How many institutions are currently involved? What have you seen them do that really sticks out to you?
JONAS: We have about, if I remember correctly, 24 or 25 institutions on our course catalog with about 40 courses. A few are just running one, and a few are running up to five. I think that’s the highest number. Some of the most recent additions and most interesting are ones like University of Pittsburgh. What they’re trying to do is run a graduate seminar on Isocrates in their department of communications, and as part of the seminar, the students are being bridged both from their matriculated programs and helping to connect with students in the open course. They’re keeping it somewhat limited because it is an experiment of sorts, but they’re really using it as an instructional tool for the graduate students, who then have to teach portions of the MOOC. From an instructional strategy, if you teach something, you’re probably going to remember it the most. So they’re also being honed perhaps to go ahead and remember that information, but that requires them to do a lot more research and independent inquiry, so that’s an interesting one there.
Syracuse University is running their second MOOC with us. They’re doing one for their information school, mainly geared toward their librarian programs, and their first MOOC was quite a success. They got started on their own, which was exactly what we wanted. We didn’t want to get involved or really dictate any process. Their first one, they’ve actually told us they’ve seen some matriculations as a result of the MOOC, so they’re running a second one, as well. This one, I think, is related more towards their sports management programs.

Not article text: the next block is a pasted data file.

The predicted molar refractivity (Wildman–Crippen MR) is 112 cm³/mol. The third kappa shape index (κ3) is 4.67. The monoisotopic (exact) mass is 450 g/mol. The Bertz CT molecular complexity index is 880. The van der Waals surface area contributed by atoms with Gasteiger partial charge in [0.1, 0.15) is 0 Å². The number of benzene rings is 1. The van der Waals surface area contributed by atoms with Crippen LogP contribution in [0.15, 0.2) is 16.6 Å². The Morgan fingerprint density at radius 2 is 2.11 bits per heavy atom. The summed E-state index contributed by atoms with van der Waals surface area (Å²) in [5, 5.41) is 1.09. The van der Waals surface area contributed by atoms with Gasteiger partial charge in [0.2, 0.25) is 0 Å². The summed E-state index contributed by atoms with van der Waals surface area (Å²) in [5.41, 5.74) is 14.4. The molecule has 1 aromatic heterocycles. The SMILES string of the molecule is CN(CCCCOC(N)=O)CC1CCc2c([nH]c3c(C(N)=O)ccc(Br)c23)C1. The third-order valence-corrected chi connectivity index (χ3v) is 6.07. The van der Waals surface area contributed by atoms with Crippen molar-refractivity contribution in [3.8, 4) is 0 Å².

How are Blackboard’s MOOC offerings different from platforms like EdX or Coursera or Udacity?
JONAS: First and foremost, the biggest difference is that we’re offering it at no cost. It is offered to our clients, but they're clients on any of our platforms. That’s thousands of institutions across the world. They’re able to go ahead and try out the platform with really not much investment on their part in terms of financial investment. We’re not asking for any revenue sharing at all. They’re allowed to create as many courses as they like, and to have as many students in those courses as they like. I think, if we compare the platforms as well, what we’ve seen is our platform does encourage a lot more engagement because we have a lot more social learning tools embedded. We have mobile capabilities embedded for increased access. They’re really comfortable with the platform because they’re usually familiar with it. Even as we’ve advanced quite a bit over the last couple of years, they like those innovations and it really helps students to get engaged with one another, and also for the instructor to be engaged with the participants, as well.